Poldark (PBS 2015 – Episodes 1-3) Review

5 Kernels

Staring:   Aiden Turner and Eleanor Tomlinson

When Poldark 2015 PBS Masterpiece started to air in the United Kingdom, I did dastardly things like run to YouTube and find episodes posted to watch before they were pulled for copyright infringement. Six episodes made it to my computer, but I could not find the last two. They were terrible as far as quality, but at least I got to see a few before coming to the United States.

It was quite obvious after reading the reviews and comments from swooning women that Poldark was a smash hit in the U.K.  I wondered since most of the U.S. had been bathed in Outlander hype whether it would move any women across the pond.  Well, I’m happy to say that after reading comments on the PBS Facebook page, it appears that Poldark has found more hearts to capture.  

No doubt, it’s because of Aiden Turner.  Let’s face it, the man has a face that can weaken the knees at one smoldering glance. Whether it’s his period clothing, curly long hair, or dark and seductive gazes, females are having trouble controlling urges. We’ve seen him naked in the water (zoom in as much as you can on stills) and shirtless and sweating with his sickle in hand whacking down the field of his estate. 

We are transported to late 18th century England, who has lost the war with the newly formed United States of America. After coming home from his duty abroad, looking quite dashing in his Redcoat costume, Ross arrives to a world that has vastly changed. His father is dead. His inheritance is in ruins. When he returns to his uncle’s family to announce his arrival home, to add to his woes, he discovers the love of his life is engaged to his cousin Francis. Welcome home, Ross.

Then there is beautiful redheaded Eleanor Tomlinson who plays Delmeza, his maid. She arrives on the show as a scruffy lady dressed like a boy in order to escape her father who beats her. With the possibility of crawlers in her curly locks and a mangy dog along side, Ross Poldark finds a soft place for her plight and offers her a job as a kitchen maid.  Everyone settles in, while Ross turns his attention to rebuilding a life.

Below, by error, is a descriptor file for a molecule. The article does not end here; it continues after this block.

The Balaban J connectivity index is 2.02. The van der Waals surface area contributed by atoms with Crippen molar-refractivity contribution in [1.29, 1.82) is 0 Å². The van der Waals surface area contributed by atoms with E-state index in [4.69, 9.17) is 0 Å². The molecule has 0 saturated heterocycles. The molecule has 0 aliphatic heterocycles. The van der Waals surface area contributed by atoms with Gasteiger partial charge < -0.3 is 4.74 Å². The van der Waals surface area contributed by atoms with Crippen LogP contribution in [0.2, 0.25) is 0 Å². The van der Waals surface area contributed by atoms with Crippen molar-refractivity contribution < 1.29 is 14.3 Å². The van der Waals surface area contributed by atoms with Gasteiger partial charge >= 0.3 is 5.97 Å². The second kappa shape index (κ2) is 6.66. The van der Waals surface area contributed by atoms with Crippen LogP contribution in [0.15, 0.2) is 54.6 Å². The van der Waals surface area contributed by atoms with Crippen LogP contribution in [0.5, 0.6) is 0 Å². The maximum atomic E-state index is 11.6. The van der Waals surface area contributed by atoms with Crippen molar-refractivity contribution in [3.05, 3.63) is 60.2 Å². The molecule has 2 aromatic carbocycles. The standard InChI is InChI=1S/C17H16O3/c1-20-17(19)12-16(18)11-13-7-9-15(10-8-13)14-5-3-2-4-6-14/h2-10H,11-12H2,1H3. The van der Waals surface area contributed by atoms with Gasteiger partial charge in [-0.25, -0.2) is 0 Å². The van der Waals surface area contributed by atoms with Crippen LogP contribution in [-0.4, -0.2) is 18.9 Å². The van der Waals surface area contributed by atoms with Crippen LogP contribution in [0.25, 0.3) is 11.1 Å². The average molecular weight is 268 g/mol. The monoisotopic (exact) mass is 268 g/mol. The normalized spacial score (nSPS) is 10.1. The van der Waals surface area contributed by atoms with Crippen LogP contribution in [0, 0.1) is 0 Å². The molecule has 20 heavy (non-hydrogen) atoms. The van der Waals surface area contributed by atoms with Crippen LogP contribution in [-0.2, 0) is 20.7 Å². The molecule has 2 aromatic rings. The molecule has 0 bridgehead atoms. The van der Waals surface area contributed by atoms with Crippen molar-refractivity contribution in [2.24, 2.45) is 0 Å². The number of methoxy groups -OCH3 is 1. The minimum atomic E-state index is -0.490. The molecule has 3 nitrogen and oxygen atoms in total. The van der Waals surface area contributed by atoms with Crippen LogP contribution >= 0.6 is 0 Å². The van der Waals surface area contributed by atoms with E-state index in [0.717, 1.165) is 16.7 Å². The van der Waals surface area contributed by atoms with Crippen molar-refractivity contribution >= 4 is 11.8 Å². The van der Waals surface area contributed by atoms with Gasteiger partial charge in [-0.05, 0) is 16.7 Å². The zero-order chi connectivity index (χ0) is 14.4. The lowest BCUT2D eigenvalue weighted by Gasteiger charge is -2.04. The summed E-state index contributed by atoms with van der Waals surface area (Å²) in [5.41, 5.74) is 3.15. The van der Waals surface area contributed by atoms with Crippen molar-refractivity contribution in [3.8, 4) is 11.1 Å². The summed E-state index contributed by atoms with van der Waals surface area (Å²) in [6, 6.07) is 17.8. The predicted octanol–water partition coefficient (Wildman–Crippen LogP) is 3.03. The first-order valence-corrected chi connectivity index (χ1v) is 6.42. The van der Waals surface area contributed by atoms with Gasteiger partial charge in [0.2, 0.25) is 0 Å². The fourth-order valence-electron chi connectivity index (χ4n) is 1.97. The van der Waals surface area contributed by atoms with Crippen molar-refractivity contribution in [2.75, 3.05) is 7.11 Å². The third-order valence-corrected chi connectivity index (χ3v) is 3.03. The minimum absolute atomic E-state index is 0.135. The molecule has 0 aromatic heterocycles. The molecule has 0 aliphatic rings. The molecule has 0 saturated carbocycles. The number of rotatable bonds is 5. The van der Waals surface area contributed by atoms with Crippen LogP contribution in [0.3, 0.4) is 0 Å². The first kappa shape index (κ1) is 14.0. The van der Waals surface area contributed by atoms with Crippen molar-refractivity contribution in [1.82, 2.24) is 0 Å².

Rather than leaving, like his uncle prods him to do, he decides to stay and face the odds. Ingenious enough to find investors, he reopens his father’s derelict mine. All the while, he nurses his broken heart over his lost love, Elizabeth, who is married and eventually becomes pregnant. Slowly, his attentions and appreciation turn toward the one women in his life, Delmeza, who cares for his every need. 

We love Ross Poldark for many reason beyond his buff body, smoldering looks, and dashingly handsome appearance in this tri-corner hat. Ross is a man from upper-class stock, but he has a heart bigger than anyone else in Cornwall. He cares about those who live on his estate. He treats people with kindness and respect. He’s an advocate for those who need his help, and he provides for those who need an income to survive and put food on their table. He is a man of character, far different from others in his family, such as his cousin and uncle. Though he carries a torch for Elizabeth, he slowly comes to the realization that his heart can belong to another.

Why do I love Poldark? I’ll give you one reason with many aspects — it’s classy.  The cinematography is breathtaking. The costumes and sets are wonderful.  The acting is superb.   And above all, romance can be had without baring boobs and butts in order to make a fantastic series to enjoy.

Thank you PBS for quality television, and thanks to Aiden Turner for filling the void on Sunday nights and giving us another man to admire.  Well done to all in the cast!  Well done indeed.

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